Jack Ma’s Ant Group Co. will drastically revamp its business, bowing to demands from Chinese authorities that want to rein in the country’s fast-growing Internet giants.
Ant will now effectively be supervised more like a bank, a move with far-reaching implications for its growth and ability to press ahead with a landmark initial public offering that the government abruptly delayed late last year.
The overhaul announced by regulators and the company on Monday will see Ant transform itself into a financial holding company, with authorities also directing the firm to eliminate unfair competition in payments, increase oversight of how that business fuels it crucial consumer lending operations, and ramp up data protections. The firm will also need to cut the outstanding value of its money-market fund Yu’ebao.
The directives come as China’s regulators pledge to curb the “reckless” push of technology firms into finance and crack down on monopolies online. The twin pillars of Ma’s empire -- Ant and e-commerce giant Alibaba Group Holding Ltd. -- have been at the center of the increased scrutiny, sending a clear message to the country’s largest corporations and their leaders to fall in line with Beijing’s priorities.
Several government agencies, including the People’s Bank of China, and regulators overseeing the banking and securities sectors met with Ant to dictate the changes.
Regulators also slapped a record US$2.8 billion fine on Alibaba this month after an anti-trust probe found the e-commerce company abused its market dominance.
“The darkest hour for Alibaba has passed, but I wouldn’t say so for Ant Group,” said Dong Ximiao, chief researcher at Zhongguancun Internet Finance Institute. “The latest announcement clarified the framework for Ant’s restructuring, but the tone is still harsh and some of the requirements are tougher than expected. I don’t think the overhang is removed for Ant investors at this stage.”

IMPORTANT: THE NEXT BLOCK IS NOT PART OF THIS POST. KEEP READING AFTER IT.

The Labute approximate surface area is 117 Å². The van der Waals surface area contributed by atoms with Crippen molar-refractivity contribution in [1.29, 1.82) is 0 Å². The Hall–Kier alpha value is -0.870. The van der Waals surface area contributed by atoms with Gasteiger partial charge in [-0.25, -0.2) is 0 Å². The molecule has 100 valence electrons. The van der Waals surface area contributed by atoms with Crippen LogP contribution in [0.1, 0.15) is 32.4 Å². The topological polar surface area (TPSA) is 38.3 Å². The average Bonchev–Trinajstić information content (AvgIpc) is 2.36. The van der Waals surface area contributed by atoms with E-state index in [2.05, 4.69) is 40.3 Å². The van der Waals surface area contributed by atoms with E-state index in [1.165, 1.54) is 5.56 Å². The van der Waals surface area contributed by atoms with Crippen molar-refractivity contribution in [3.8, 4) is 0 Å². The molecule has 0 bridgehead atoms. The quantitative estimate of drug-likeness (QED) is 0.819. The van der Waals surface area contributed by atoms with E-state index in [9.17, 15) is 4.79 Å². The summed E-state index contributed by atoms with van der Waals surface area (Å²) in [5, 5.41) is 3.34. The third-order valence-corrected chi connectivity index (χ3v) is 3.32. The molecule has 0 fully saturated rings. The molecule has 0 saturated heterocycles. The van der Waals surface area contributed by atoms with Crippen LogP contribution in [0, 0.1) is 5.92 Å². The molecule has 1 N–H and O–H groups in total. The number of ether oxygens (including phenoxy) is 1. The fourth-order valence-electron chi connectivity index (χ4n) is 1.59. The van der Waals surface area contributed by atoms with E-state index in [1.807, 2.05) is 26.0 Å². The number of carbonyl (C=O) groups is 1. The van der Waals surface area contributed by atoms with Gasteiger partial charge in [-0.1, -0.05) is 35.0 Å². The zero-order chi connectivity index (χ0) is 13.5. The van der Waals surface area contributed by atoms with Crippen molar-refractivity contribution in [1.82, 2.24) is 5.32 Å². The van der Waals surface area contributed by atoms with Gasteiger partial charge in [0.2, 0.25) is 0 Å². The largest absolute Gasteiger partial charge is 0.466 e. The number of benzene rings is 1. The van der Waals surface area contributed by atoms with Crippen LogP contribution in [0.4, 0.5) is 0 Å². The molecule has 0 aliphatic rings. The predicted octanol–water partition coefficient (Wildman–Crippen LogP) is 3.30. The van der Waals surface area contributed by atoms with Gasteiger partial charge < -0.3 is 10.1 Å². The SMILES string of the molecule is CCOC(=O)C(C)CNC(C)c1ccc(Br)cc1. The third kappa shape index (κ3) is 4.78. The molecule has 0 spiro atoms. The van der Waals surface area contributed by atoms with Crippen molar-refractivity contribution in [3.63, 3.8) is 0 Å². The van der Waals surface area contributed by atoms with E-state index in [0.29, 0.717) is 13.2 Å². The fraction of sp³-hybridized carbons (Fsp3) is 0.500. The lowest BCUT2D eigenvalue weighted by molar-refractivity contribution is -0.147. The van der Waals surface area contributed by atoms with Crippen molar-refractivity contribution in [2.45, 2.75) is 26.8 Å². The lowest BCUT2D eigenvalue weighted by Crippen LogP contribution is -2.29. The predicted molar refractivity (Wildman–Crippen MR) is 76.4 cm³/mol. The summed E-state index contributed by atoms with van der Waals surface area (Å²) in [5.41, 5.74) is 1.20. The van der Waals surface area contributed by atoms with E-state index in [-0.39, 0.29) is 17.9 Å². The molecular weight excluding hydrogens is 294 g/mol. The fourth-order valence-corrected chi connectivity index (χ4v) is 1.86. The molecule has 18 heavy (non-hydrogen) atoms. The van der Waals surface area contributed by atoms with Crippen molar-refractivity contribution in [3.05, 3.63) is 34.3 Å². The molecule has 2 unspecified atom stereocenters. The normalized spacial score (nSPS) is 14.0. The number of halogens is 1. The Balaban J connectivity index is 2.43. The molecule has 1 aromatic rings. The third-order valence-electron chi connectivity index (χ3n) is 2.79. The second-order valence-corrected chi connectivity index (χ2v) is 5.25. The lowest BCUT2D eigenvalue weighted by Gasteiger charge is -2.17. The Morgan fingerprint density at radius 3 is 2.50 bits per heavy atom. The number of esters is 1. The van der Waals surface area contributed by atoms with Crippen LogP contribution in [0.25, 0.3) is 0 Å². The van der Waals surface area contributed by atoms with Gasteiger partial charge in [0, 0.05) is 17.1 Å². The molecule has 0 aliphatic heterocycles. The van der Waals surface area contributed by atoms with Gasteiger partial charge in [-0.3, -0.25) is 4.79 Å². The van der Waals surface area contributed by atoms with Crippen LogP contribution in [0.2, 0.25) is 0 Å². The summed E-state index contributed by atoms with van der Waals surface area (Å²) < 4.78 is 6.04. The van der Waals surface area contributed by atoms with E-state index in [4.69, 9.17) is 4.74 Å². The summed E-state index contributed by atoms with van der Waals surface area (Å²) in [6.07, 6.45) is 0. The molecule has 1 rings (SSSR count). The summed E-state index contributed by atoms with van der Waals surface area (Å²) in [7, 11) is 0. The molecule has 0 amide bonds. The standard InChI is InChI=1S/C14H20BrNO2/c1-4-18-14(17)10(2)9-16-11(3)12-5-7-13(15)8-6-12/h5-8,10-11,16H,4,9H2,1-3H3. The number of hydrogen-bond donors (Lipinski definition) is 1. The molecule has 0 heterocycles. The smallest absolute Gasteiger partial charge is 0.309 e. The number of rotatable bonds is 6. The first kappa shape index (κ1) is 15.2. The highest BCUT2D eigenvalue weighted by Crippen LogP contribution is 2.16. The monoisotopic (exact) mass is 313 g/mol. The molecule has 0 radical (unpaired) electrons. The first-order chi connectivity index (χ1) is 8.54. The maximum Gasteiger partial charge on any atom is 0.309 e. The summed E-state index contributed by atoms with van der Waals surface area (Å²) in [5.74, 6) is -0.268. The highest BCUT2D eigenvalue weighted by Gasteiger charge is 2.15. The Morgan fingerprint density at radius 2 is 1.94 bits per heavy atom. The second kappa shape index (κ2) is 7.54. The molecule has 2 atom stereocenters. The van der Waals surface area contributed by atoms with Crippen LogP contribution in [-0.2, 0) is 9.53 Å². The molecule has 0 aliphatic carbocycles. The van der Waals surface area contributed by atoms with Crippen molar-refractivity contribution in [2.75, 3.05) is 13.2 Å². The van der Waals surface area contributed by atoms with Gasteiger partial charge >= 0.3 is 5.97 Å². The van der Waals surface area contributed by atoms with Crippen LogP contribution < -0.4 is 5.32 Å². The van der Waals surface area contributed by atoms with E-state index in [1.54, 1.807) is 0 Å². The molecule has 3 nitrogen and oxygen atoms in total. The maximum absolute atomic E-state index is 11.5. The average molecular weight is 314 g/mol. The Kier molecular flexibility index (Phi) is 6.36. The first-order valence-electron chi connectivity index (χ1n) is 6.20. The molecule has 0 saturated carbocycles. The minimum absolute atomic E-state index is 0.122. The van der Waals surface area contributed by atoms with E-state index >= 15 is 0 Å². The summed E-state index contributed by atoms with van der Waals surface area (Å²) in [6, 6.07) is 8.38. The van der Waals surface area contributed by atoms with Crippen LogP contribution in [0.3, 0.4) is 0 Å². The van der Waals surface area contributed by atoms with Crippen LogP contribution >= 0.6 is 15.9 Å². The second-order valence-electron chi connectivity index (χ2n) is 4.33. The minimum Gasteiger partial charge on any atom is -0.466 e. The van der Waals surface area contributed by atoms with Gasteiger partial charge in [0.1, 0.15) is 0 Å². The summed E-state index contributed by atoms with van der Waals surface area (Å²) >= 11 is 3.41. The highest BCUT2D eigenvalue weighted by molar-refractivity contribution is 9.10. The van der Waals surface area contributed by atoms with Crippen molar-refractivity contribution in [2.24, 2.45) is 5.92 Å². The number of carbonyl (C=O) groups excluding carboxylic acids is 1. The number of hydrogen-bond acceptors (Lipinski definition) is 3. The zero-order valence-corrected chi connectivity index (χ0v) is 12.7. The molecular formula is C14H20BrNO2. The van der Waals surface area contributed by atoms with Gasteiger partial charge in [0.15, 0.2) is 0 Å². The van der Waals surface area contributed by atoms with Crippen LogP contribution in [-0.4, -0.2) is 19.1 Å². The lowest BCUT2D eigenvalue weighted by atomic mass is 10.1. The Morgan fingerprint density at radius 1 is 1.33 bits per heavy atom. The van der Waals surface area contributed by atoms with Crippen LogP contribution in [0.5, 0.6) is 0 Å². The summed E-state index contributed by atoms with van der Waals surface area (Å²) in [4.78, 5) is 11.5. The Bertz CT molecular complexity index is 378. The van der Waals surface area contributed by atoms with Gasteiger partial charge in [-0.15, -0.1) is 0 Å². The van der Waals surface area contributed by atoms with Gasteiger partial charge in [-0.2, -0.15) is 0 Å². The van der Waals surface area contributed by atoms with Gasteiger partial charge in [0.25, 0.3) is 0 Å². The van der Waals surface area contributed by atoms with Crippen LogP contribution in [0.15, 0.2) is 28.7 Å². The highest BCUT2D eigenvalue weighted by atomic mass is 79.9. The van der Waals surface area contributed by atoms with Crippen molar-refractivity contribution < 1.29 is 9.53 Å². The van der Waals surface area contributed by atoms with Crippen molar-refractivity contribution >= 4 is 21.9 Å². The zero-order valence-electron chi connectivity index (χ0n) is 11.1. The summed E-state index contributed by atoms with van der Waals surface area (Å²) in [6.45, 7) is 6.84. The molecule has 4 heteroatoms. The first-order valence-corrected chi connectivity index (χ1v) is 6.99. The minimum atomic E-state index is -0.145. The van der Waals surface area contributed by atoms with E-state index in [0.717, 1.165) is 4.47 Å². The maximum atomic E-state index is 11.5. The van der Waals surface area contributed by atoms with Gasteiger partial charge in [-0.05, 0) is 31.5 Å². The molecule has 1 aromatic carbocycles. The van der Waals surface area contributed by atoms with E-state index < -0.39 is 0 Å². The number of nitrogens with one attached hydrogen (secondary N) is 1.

While the revamp leaves Ant’s main businesses intact, regulators are making its harder for the firm to exploit synergies that allowed it to direct traffic from its payments service Alipay -- which has a billion users -- to other financial services including wealth management, consumer lending and even on-demand neighborhood services and delivery.
Authorities will now require Ant to cut off any improper linking of payments with other financial products including its Jiebei and Huabei lending services. In a statement, Ant said it would fold those units into its consumer finance arm, apply for a license for personal credit reporting, and improve consumer data protection.
“Ant’s growth prospects just became a lot more challenging, given it will be much more difficult to capitalize on its scale,” said Mark Tanner, founder of Shanghai-based consultant China Skinny. “These growth challenges, in addition to the wider concerns about the tech sector regulators, makes their IPO value and attractiveness a shadow of what it was.”
Ant Chairman Eric Jing promised staff last month that the company would eventually go public. Bloomberg Intelligence analyst Francis Chan has estimated the firm’s valuation may drop about 60 per cent from the US$280 billion it was pegged at last year given the rule changes being contemplated in areas including payments.
Changes to its payments business were among the top priorities outlined by regulators on Monday, with Ant pledging to return the business “to its origin” by focusing on micro-payments and convenience for users.
Earlier this year, China proposed measures to curb market concentration in online payments, which Ant and rival Tencent Holdings Ltd. have transformed with their ubiquitous mobile apps that are used by a combined 1 billion people.
The central bank said in draft rules that any non-bank payment company with half of the market in online transactions or two entities with a combined two-thirds share could be subject to antitrust probes.
If a monopoly is confirmed, the central bank can suggest that cabinet impose restrictive measures including breaking up the entity by its business type.
Mobile payments are only part of what contribute to online transactions, but they have become the most important platform in China, fueling growth in other financial services.
Investors are also awaiting final rules aimed at curbing online consumer lending, that were unveiled late last year.
Given all the changes still down the track, an Ant IPO remains “far, far away,” said Zhongguancun Internet Finance Institute’s Dong.
“What we have now is a clear roadmap for Ant to restructure its sprawling businesses, and what’s certain is that if it revives the IPO in the future, it will be a listing of the entire financial holding company,” said Chen Shujin, Hong Kong-based head of financial research at Jefferies Financial Group Inc.